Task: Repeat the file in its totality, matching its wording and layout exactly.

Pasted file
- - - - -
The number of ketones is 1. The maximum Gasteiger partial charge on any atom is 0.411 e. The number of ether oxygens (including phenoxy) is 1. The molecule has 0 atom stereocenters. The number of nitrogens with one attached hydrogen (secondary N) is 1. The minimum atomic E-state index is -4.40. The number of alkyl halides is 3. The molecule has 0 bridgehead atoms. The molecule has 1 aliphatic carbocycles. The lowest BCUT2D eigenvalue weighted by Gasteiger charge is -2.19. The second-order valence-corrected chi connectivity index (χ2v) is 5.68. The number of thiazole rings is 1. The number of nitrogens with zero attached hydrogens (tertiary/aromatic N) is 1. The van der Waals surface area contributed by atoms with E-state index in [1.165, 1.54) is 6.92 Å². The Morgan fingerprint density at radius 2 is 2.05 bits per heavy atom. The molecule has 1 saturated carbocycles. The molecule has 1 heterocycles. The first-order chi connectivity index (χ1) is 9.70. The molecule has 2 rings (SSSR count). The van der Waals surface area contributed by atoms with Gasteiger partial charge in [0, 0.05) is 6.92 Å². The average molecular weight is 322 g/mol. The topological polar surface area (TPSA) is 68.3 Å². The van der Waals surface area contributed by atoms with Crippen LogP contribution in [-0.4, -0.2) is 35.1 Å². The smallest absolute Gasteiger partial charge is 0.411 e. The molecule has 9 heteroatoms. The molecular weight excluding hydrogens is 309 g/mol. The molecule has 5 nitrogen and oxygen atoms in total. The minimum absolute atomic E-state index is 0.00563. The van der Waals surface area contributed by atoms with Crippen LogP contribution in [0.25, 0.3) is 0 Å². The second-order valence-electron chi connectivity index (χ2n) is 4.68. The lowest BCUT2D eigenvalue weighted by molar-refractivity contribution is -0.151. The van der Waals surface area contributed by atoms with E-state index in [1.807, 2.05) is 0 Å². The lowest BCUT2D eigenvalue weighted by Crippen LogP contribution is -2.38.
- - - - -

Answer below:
The number of ketones is 1. The maximum Gasteiger partial charge on any atom is 0.411 e. The number of ether oxygens (including phenoxy) is 1. The molecule has 0 atom stereocenters. The number of nitrogens with one attached hydrogen (secondary N) is 1. The minimum atomic E-state index is -4.40. The number of alkyl halides is 3. The molecule has 0 bridgehead atoms. The molecule has 1 aliphatic carbocycles. The lowest BCUT2D eigenvalue weighted by Gasteiger charge is -2.19. The second-order valence-corrected chi connectivity index (χ2v) is 5.68. The number of thiazole rings is 1. The number of nitrogens with zero attached hydrogens (tertiary/aromatic N) is 1. The van der Waals surface area contributed by atoms with E-state index in [1.165, 1.54) is 6.92 Å². The Morgan fingerprint density at radius 2 is 2.05 bits per heavy atom. The molecule has 1 saturated carbocycles. The molecule has 1 heterocycles. The first-order chi connectivity index (χ1) is 9.70. The molecule has 2 rings (SSSR count). The van der Waals surface area contributed by atoms with Gasteiger partial charge in [0, 0.05) is 6.92 Å². The average molecular weight is 322 g/mol. The topological polar surface area (TPSA) is 68.3 Å². The van der Waals surface area contributed by atoms with Crippen LogP contribution in [-0.4, -0.2) is 35.1 Å². The smallest absolute Gasteiger partial charge is 0.411 e. The molecule has 9 heteroatoms. The molecular weight excluding hydrogens is 309 g/mol. The molecule has 5 nitrogen and oxygen atoms in total. The minimum absolute atomic E-state index is 0.00563. The van der Waals surface area contributed by atoms with Crippen LogP contribution in [0.25, 0.3) is 0 Å². The second-order valence-electron chi connectivity index (χ2n) is 4.68. The lowest BCUT2D eigenvalue weighted by molar-refractivity contribution is -0.151. The van der Waals surface area contributed by atoms with E-state index in [1.807, 2.05) is 0 Å². The lowest BCUT2D eigenvalue weighted by Crippen LogP contribution is -2.38.